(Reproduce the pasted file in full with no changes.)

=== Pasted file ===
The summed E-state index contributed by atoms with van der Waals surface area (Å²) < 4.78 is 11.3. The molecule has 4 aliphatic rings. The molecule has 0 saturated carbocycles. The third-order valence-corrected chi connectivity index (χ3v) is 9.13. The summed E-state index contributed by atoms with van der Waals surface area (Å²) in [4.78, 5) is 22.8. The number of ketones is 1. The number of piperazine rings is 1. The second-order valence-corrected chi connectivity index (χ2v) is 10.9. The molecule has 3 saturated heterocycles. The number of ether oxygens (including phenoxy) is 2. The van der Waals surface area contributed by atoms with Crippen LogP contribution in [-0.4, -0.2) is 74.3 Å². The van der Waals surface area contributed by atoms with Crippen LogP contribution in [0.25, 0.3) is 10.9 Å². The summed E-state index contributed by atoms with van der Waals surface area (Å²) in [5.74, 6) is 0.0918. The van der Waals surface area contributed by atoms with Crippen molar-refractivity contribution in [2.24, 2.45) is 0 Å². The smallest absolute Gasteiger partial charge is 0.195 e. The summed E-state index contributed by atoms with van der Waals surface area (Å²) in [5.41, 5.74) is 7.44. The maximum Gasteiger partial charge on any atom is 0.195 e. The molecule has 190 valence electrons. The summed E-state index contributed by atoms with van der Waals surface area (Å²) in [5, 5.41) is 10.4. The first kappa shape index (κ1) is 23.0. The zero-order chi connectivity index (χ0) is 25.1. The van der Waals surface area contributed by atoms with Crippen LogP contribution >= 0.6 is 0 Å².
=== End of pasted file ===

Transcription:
The summed E-state index contributed by atoms with van der Waals surface area (Å²) < 4.78 is 11.3. The molecule has 4 aliphatic rings. The molecule has 0 saturated carbocycles. The third-order valence-corrected chi connectivity index (χ3v) is 9.13. The summed E-state index contributed by atoms with van der Waals surface area (Å²) in [4.78, 5) is 22.8. The number of ketones is 1. The number of piperazine rings is 1. The second-order valence-corrected chi connectivity index (χ2v) is 10.9. The molecule has 3 saturated heterocycles. The number of ether oxygens (including phenoxy) is 2. The van der Waals surface area contributed by atoms with Crippen LogP contribution in [-0.4, -0.2) is 74.3 Å². The van der Waals surface area contributed by atoms with Crippen LogP contribution in [0.25, 0.3) is 10.9 Å². The summed E-state index contributed by atoms with van der Waals surface area (Å²) in [5.74, 6) is 0.0918. The van der Waals surface area contributed by atoms with Crippen molar-refractivity contribution in [2.24, 2.45) is 0 Å². The smallest absolute Gasteiger partial charge is 0.195 e. The summed E-state index contributed by atoms with van der Waals surface area (Å²) in [5.41, 5.74) is 7.44. The maximum Gasteiger partial charge on any atom is 0.195 e. The molecule has 190 valence electrons. The summed E-state index contributed by atoms with van der Waals surface area (Å²) in [5, 5.41) is 10.4. The first kappa shape index (κ1) is 23.0. The zero-order chi connectivity index (χ0) is 25.1. The van der Waals surface area contributed by atoms with Crippen LogP contribution >= 0.6 is 0 Å².